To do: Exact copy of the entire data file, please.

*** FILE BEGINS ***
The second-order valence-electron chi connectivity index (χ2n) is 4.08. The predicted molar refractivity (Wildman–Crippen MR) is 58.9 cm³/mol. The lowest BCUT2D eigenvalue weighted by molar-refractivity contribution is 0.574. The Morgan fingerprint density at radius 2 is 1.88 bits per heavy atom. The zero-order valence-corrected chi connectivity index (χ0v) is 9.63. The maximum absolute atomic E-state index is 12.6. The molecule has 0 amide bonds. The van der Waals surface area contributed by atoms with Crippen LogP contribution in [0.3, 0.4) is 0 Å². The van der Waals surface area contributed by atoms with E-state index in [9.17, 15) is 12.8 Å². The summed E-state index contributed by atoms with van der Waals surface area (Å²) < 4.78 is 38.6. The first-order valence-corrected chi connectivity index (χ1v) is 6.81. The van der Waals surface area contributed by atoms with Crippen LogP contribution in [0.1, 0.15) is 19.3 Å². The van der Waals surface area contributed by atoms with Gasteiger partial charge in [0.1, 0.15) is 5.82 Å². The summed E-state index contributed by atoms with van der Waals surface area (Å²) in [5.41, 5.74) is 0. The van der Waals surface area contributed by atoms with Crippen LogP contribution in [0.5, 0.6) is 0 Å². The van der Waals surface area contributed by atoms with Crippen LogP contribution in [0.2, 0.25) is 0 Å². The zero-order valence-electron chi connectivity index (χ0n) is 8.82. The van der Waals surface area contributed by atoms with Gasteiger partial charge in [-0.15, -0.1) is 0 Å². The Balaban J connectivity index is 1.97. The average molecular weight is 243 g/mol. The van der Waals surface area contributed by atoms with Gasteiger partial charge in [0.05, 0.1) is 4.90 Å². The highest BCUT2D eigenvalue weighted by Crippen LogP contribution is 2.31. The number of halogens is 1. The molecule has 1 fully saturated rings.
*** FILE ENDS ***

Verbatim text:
The second-order valence-electron chi connectivity index (χ2n) is 4.08. The predicted molar refractivity (Wildman–Crippen MR) is 58.9 cm³/mol. The lowest BCUT2D eigenvalue weighted by molar-refractivity contribution is 0.574. The Morgan fingerprint density at radius 2 is 1.88 bits per heavy atom. The zero-order valence-corrected chi connectivity index (χ0v) is 9.63. The maximum absolute atomic E-state index is 12.6. The molecule has 0 amide bonds. The van der Waals surface area contributed by atoms with Crippen LogP contribution in [0.3, 0.4) is 0 Å². The van der Waals surface area contributed by atoms with E-state index in [9.17, 15) is 12.8 Å². The summed E-state index contributed by atoms with van der Waals surface area (Å²) < 4.78 is 38.6. The first-order valence-corrected chi connectivity index (χ1v) is 6.81. The van der Waals surface area contributed by atoms with Crippen LogP contribution in [0.1, 0.15) is 19.3 Å². The van der Waals surface area contributed by atoms with Gasteiger partial charge in [0.1, 0.15) is 5.82 Å². The summed E-state index contributed by atoms with van der Waals surface area (Å²) in [5.41, 5.74) is 0. The van der Waals surface area contributed by atoms with Crippen LogP contribution in [0.5, 0.6) is 0 Å². The van der Waals surface area contributed by atoms with Crippen LogP contribution in [0.2, 0.25) is 0 Å². The zero-order valence-electron chi connectivity index (χ0n) is 8.82. The van der Waals surface area contributed by atoms with Gasteiger partial charge in [-0.15, -0.1) is 0 Å². The Balaban J connectivity index is 1.97. The average molecular weight is 243 g/mol. The van der Waals surface area contributed by atoms with Gasteiger partial charge in [0.05, 0.1) is 4.90 Å². The highest BCUT2D eigenvalue weighted by Crippen LogP contribution is 2.31. The number of halogens is 1. The molecule has 1 fully saturated rings.